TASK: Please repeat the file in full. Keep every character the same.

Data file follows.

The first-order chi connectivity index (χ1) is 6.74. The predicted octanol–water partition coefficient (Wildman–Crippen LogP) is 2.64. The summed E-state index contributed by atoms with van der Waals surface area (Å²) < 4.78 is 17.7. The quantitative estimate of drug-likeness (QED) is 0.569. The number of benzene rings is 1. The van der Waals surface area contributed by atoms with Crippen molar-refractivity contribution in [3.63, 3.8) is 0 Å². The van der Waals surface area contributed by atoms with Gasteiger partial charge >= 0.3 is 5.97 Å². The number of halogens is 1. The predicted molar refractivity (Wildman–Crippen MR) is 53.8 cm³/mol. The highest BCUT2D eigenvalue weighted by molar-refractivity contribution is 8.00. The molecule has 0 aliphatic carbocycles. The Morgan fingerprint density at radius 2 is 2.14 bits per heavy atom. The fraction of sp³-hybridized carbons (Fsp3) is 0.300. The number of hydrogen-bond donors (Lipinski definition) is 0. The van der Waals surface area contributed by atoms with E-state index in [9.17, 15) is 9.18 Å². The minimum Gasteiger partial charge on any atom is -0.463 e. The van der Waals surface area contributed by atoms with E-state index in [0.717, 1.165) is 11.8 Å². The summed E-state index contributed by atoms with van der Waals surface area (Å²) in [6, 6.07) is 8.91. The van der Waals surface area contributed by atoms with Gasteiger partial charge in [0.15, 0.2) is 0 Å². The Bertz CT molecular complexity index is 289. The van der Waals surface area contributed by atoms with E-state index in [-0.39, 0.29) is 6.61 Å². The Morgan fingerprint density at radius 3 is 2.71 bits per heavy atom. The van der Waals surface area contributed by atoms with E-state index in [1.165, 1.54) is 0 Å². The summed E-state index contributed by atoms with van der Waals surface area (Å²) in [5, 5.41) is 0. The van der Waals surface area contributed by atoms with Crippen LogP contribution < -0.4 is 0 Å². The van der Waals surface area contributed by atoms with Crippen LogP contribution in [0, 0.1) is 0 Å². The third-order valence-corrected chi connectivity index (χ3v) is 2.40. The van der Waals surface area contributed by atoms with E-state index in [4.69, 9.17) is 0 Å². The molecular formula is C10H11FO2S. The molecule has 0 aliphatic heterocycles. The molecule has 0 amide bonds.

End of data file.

The first-order chi connectivity index (χ1) is 6.74. The predicted octanol–water partition coefficient (Wildman–Crippen LogP) is 2.64. The summed E-state index contributed by atoms with van der Waals surface area (Å²) < 4.78 is 17.7. The quantitative estimate of drug-likeness (QED) is 0.569. The number of benzene rings is 1. The van der Waals surface area contributed by atoms with Crippen molar-refractivity contribution in [3.63, 3.8) is 0 Å². The van der Waals surface area contributed by atoms with Gasteiger partial charge >= 0.3 is 5.97 Å². The number of halogens is 1. The predicted molar refractivity (Wildman–Crippen MR) is 53.8 cm³/mol. The highest BCUT2D eigenvalue weighted by molar-refractivity contribution is 8.00. The molecule has 0 aliphatic carbocycles. The Morgan fingerprint density at radius 2 is 2.14 bits per heavy atom. The fraction of sp³-hybridized carbons (Fsp3) is 0.300. The number of hydrogen-bond donors (Lipinski definition) is 0. The van der Waals surface area contributed by atoms with E-state index in [9.17, 15) is 9.18 Å². The minimum Gasteiger partial charge on any atom is -0.463 e. The van der Waals surface area contributed by atoms with E-state index in [0.717, 1.165) is 11.8 Å². The summed E-state index contributed by atoms with van der Waals surface area (Å²) in [6, 6.07) is 8.91. The van der Waals surface area contributed by atoms with Gasteiger partial charge in [0.15, 0.2) is 0 Å². The Bertz CT molecular complexity index is 289. The van der Waals surface area contributed by atoms with E-state index in [-0.39, 0.29) is 6.61 Å². The Morgan fingerprint density at radius 3 is 2.71 bits per heavy atom. The van der Waals surface area contributed by atoms with E-state index in [1.165, 1.54) is 0 Å². The summed E-state index contributed by atoms with van der Waals surface area (Å²) in [5, 5.41) is 0. The van der Waals surface area contributed by atoms with Crippen LogP contribution < -0.4 is 0 Å². The van der Waals surface area contributed by atoms with Crippen LogP contribution in [0, 0.1) is 0 Å². The third-order valence-corrected chi connectivity index (χ3v) is 2.40. The van der Waals surface area contributed by atoms with E-state index in [4.69, 9.17) is 0 Å². The molecular formula is C10H11FO2S. The molecule has 0 aliphatic heterocycles. The molecule has 0 amide bonds.